You must take care to keep inflammation under control since high inflammation leads to lower grip strength which in turn is a very strong predictor of death from chronic diseases.

Keeping Inflammation and Sarcopenia Under Control

You can keep inflammation under control through measures like eating more fruits and vegetables and increasing whole grain consumption – that is, by following the Mediterranean diet. You should also avoid foods that are known to exacerbate inflammation like refined carbohydrates, too much sugar, trans fats, and saturated fats. Read our blog post on Foods that Feed Inflammation here. (15)

Keeping inflammation in check is one of the keys to combating sarcopenia.

Along with these lifestyle changes you can support your fight against age-related muscle loss with the ingredients in N-O Sanguenol.

  1. L-Citrulline: improves exercise performance in older adults; stimulates protein synthesis, maintains protein homeostasis, controls muscle wasting
  2. Spectra: full-spectrum antioxidant support; fill in gaps from a low-plant food diet
  3. Glutathione: antioxidant support – protects muscle cells from aging and inflammation.
  4. Resveratrol: anti-aging; antioxidant; promotes longevity; improves vascular health.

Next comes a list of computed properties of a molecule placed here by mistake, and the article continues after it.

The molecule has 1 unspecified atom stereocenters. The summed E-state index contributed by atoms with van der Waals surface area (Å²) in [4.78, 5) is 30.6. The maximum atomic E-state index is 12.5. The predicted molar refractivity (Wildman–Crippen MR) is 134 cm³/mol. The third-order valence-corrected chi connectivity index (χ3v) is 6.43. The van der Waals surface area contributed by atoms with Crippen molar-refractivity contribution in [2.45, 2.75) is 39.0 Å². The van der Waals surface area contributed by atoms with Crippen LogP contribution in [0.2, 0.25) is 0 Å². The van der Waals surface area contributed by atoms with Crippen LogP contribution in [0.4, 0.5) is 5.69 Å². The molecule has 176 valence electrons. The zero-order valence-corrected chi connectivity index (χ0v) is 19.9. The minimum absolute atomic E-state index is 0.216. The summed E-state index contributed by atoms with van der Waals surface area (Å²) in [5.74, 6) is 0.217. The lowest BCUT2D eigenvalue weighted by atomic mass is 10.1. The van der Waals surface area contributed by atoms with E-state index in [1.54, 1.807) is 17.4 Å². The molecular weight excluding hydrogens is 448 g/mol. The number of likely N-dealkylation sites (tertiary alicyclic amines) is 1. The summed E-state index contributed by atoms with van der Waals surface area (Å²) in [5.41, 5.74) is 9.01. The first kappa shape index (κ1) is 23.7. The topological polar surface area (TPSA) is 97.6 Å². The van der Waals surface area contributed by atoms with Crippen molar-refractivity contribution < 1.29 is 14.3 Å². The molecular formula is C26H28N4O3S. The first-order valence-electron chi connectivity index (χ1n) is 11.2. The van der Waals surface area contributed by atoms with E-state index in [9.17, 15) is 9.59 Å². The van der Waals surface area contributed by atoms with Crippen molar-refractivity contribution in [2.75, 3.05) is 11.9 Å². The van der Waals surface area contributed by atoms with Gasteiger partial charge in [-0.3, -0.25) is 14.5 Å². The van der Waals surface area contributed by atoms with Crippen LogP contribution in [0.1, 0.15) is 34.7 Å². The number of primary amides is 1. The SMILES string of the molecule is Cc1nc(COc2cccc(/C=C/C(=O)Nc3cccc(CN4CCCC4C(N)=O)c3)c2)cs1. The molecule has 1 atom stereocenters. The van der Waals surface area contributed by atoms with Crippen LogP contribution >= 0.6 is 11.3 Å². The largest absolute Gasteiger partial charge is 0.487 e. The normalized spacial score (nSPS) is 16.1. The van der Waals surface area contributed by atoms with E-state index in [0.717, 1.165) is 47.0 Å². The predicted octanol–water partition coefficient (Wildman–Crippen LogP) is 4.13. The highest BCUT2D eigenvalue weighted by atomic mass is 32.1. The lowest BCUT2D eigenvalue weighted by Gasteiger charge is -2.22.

Click to read the top five reasons you should try Nitric Oxide Sanguenol today.

References

(1) https://www.ncbi.nlm.nih.gov/pmc/articles/PMC3678825/

(2) https://www.ncbi.nlm.nih.gov/pubmed/20852669/

(3) https://www.ncbi.nlm.nih.gov/pubmed/21749993/

(4) https://www.merckmanuals.com/home/digestive-disorders/biology-of-the-digestive-system/effects-of-aging-on-the-digestive-system

(5) https://www.acsm.org/docs/default-source/files-for-resource-library/protein-intake-for-optimal-muscle-maintenance.pdf?sfvrsn=688d8896_2

(6) https://link.springer.com/article/10.1007/s12603-019-1261-3

(7) https://www.ncbi.nlm.nih.gov/pubmed/2342214

(8) https://www.ncbi.nlm.nih.gov/pmc/articles/PMC4849483/#R18

(9) https://www.ncbi.nlm.nih.gov/pmc/articles/PMC2944429/

(10) https://www.ncbi.nlm.nih.gov/pmc/articles/PMC6130547/

(11) https://academic.oup.com/ageing/article/46/5/738/3868054

(12) https://www.sciencedirect.com/science/article/abs/pii/S0378512216303425

(13) https://www.clinicaladvisor.com/home/topics/rheumatology-information-center/hand-grip-strength-associated-with-all-cause-mortality-other-adverse-outcomes/

(14) https://www.bmj.com/content/361/bmj.k1651

(15) https://www.health.harvard.edu/staying-healthy/playing-with-the-fire-of-inflammation